If you wear your rain jacket during high-output activities like hiking or mountaineering, there’s a good chance you’re going to get hot and sweaty. The waterproof-breathable membrane in your rain jacket can help move some of the moisture out of your jacket, but it’s not a miracle worker. That’s why many jackets come with ventilation zippers that you can open to let in a welcome rush of cool air.


Light weight water resistant jackets can be easily folded or rolled up to pack away nicely. You may want to consider how you will store or pack your more durable waterproof jacket, if it can’t be easily folded or made compact for traveling. This is especially important if you purchase a heavy weight, full featured waterproof jacket that is too bulky to fold.


How much do you want to spend on a water proof jacket? In general, jackets with superior waterproofing are going to be more expensive, around $100+ more than less advanced jackets. If the prices of full waterproof jackets seem a bit too steep for you and your needs, jackets with just a waterproof coating might be the way to go. They are just as effective at keeping the rain out, but they do tend to lack in the breathability category.

Many reputable manufacturers like The North Face and Patagonia sell waterproof jackets that are durable enough to last you for years for around $100-$150. This may be a good option for those wanting a light to mid-weight jacket. If you’re buying one for extended intense exercise or activities, a cheap poorly-constructed jacket will not provide the necessary protection. Make sure you get the level of protection you need, and know that full-featured jackets can end up being a $600 investment.

Best Overall Rain Jacket: Arc'teryx Alpha SV Jacket

Technical Features

  • Waterproof membrane: GORE-TEX 3L
  • Waterproof rating: 28,000 mm/24 hours
  • Breathability rating: 17,000 g/m²
  • Highly durable
  • Average Price: $ 800 USD

Pros: The most durable shell is designed with durable materials and weather protection, for prolonged exposure to severe conditions. Lightweight, minimalist climbing and alpinism products that protect from andean environments.

Cons: A little expensive

Utilizing extremely durable yet breathable GORE-TEX PRO with Most Rugged Technology,it has paired  with the most durable face fabric for incredibly long-lasting storm protection. The Micro Grid Backer enhances resistance to abrasion and contamination. The backer is dope dyed, a process using substantially less resources than traditional dye processes. Featured for confidence in extreme conditions, the Alpha SV includes an embedded RECCO reflector for improved searchability in emergency situations, helmet compatible Storm Hood, pit zips, and articulated construction that frees you to move across mountain terrain.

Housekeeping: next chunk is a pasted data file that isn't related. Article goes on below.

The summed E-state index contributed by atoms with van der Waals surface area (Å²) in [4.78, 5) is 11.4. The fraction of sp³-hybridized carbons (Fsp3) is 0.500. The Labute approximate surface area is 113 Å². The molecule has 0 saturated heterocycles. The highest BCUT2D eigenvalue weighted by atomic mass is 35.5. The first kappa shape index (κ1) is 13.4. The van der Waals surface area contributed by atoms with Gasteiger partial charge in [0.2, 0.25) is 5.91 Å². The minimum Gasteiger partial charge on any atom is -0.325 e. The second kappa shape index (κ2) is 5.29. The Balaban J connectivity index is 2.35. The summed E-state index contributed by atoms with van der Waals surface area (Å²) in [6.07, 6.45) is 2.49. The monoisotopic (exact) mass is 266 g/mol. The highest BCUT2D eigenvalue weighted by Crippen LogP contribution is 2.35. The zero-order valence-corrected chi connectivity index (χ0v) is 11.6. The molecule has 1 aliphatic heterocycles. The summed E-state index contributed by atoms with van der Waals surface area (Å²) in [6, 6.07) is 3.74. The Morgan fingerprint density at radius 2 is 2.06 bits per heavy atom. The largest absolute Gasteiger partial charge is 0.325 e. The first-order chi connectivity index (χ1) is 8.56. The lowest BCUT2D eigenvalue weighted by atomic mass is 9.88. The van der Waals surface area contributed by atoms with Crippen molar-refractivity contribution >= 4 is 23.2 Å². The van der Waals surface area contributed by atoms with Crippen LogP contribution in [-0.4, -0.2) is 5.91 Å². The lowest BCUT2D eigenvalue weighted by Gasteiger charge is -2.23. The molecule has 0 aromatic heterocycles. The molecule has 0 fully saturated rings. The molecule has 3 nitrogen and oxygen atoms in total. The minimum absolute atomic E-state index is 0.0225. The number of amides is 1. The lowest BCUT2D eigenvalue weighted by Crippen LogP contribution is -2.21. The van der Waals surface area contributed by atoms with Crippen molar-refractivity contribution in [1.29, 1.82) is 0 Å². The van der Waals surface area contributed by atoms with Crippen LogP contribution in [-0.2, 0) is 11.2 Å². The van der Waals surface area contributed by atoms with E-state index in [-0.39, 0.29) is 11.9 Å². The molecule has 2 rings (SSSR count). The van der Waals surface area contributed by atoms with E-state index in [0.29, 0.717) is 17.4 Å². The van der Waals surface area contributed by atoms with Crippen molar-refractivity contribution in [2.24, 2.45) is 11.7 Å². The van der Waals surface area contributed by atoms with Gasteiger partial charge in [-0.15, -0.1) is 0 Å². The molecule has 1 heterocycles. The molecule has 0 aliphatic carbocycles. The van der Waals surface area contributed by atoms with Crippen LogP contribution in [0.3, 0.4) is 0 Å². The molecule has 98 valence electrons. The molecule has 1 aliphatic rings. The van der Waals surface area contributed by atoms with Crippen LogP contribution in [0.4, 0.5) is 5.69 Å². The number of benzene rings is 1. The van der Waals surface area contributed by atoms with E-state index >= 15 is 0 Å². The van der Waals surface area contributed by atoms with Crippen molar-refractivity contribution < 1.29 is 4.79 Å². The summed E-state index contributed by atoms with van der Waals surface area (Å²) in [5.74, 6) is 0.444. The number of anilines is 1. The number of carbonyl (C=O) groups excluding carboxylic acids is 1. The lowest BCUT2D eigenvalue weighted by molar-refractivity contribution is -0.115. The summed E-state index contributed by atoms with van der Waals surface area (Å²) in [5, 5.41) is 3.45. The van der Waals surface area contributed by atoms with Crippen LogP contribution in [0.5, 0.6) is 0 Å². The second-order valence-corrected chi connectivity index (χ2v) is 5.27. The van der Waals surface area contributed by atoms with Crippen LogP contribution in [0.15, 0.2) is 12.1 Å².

The Arc’teryx Beta uses Gore-Tex in a 3-layer construction  a Gore-Tex membrane inside of 2 thin layers all sandwiched together. This keeps the rain and snow out while still breathing well to expel any moisture generated while hiking or backpacking. During our exploration activities and ascents to the Andes mountains, this jacket turned out to be very optimal in all aspects, it is one of those all-terrain implements that a hiker or fan of the mountains wants to have, and not worry about getting wet. In our Ausangate Trek circuit that goes through rough trails and with very extreme climates such as snowfall, hailstorms and torrential rains, this  rain jacket gave us the best support, so we do not hesitate to recommend it, as one of the best among the others.

The Alpha features one of the best overall hood designs with a nearly unmatched level of peripheral vision; it does function with a helmet, but the fit is right. The hood design is easy and functional when cinching down. The Aplpha’s hood easily accommodates most headwear and head sizes, hugging our heads from beanies to baseball caps or nothing at all.

Should You Buy the Arc’teryx Alpha?

Despite being one of the more expensive jackets in its category, for any more demanding or passionate outdoor user willing to spend the extra money, the Alpha will surely be worth the price. Offering the best storm protection and among the best freedom of movement, breathability, and comfort, this jacket is the bomb. Arc’teryx paid attention to all the details, from the smaller seam tape to its seam allowance, the materials used, its hood design, and the cut of the jacket, it’s hard not to be taken with almost any aspect of this jacket, as long as you can stomach the price.

Best Overall Rain Jacket: Arc'teryx Alpha SV Jacket

Best Rain Jacket for Hiking: Patagonia Storm10

Technical Features

  • Waterproof membrane: H2No 3-Layer, DWR
  • Waterproof rating: 26,000 mm/24 hours
  • Breathability rating: 14,000 g/m²
  • Highly durable
  • Average Price: $ 329 USD

Pros:  This jacket is extremely light and completely waterproof. Keeps your body perfectly dry without have a seeping.

Cons: The only downside  is the lack of pit zips and the price.

It’s hard to find a fully waterproof raincoat this light and compactable, but this one checks all the boxes. Simply a great coat. Pockets are perfect and hood works well. Most importantly it keeps the rain out! And does it in a package that packs about as small as possible. Great coat to keep in your pack no matter where you’re going or what you’re doing. You’ll barely know it’s there… either in your pack or when you have it on. The jacket fits close to the body and has a shorter hem which makes it perfect for downpours while hiking or as a smaller rain proof for running errands. Your not going to find a lot of superfluous materials and features just 2 nicely sized hand pockets and a invaluable exterior chest pocket. The hood cinches perfectly around your head.